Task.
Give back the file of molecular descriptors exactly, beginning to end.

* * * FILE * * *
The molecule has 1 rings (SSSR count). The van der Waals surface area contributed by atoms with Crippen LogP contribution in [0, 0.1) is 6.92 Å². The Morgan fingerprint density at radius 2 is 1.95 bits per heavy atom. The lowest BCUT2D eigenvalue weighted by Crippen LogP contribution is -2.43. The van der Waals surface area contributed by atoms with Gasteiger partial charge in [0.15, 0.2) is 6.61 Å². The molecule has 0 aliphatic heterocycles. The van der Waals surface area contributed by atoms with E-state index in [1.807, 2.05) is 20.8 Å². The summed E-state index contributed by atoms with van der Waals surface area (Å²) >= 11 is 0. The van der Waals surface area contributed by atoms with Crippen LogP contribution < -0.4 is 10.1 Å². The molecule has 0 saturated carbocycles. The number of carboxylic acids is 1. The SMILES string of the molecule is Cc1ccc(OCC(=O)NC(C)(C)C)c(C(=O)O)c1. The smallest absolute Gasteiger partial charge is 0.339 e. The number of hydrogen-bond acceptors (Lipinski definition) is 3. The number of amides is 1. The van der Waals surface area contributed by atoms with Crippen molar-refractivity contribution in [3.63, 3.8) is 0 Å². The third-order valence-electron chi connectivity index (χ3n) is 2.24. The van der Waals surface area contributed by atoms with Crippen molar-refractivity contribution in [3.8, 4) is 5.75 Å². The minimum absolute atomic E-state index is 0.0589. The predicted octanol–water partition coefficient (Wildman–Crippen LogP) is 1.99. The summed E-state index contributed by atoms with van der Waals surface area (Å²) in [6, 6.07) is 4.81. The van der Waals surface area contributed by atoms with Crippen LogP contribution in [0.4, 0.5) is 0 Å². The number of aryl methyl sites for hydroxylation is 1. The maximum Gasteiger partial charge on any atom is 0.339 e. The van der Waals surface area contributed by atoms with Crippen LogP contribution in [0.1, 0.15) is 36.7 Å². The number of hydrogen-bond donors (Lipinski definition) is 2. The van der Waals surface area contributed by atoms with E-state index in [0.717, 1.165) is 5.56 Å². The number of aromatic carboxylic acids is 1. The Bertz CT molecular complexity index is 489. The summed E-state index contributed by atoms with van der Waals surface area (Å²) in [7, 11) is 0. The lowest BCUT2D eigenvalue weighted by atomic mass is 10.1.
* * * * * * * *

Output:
The molecule has 1 rings (SSSR count). The van der Waals surface area contributed by atoms with Crippen LogP contribution in [0, 0.1) is 6.92 Å². The Morgan fingerprint density at radius 2 is 1.95 bits per heavy atom. The lowest BCUT2D eigenvalue weighted by Crippen LogP contribution is -2.43. The van der Waals surface area contributed by atoms with Gasteiger partial charge in [0.15, 0.2) is 6.61 Å². The molecule has 0 aliphatic heterocycles. The van der Waals surface area contributed by atoms with E-state index in [1.807, 2.05) is 20.8 Å². The summed E-state index contributed by atoms with van der Waals surface area (Å²) >= 11 is 0. The van der Waals surface area contributed by atoms with Crippen LogP contribution < -0.4 is 10.1 Å². The molecule has 0 saturated carbocycles. The number of carboxylic acids is 1. The SMILES string of the molecule is Cc1ccc(OCC(=O)NC(C)(C)C)c(C(=O)O)c1. The smallest absolute Gasteiger partial charge is 0.339 e. The number of hydrogen-bond acceptors (Lipinski definition) is 3. The number of amides is 1. The van der Waals surface area contributed by atoms with Crippen molar-refractivity contribution in [3.63, 3.8) is 0 Å². The third-order valence-electron chi connectivity index (χ3n) is 2.24. The van der Waals surface area contributed by atoms with Crippen molar-refractivity contribution in [3.8, 4) is 5.75 Å². The minimum absolute atomic E-state index is 0.0589. The predicted octanol–water partition coefficient (Wildman–Crippen LogP) is 1.99. The summed E-state index contributed by atoms with van der Waals surface area (Å²) in [6, 6.07) is 4.81. The van der Waals surface area contributed by atoms with Crippen LogP contribution in [0.4, 0.5) is 0 Å². The number of aryl methyl sites for hydroxylation is 1. The maximum Gasteiger partial charge on any atom is 0.339 e. The van der Waals surface area contributed by atoms with Crippen LogP contribution in [0.1, 0.15) is 36.7 Å². The number of hydrogen-bond donors (Lipinski definition) is 2. The van der Waals surface area contributed by atoms with E-state index in [0.717, 1.165) is 5.56 Å². The number of aromatic carboxylic acids is 1. The Bertz CT molecular complexity index is 489. The summed E-state index contributed by atoms with van der Waals surface area (Å²) in [7, 11) is 0. The lowest BCUT2D eigenvalue weighted by atomic mass is 10.1.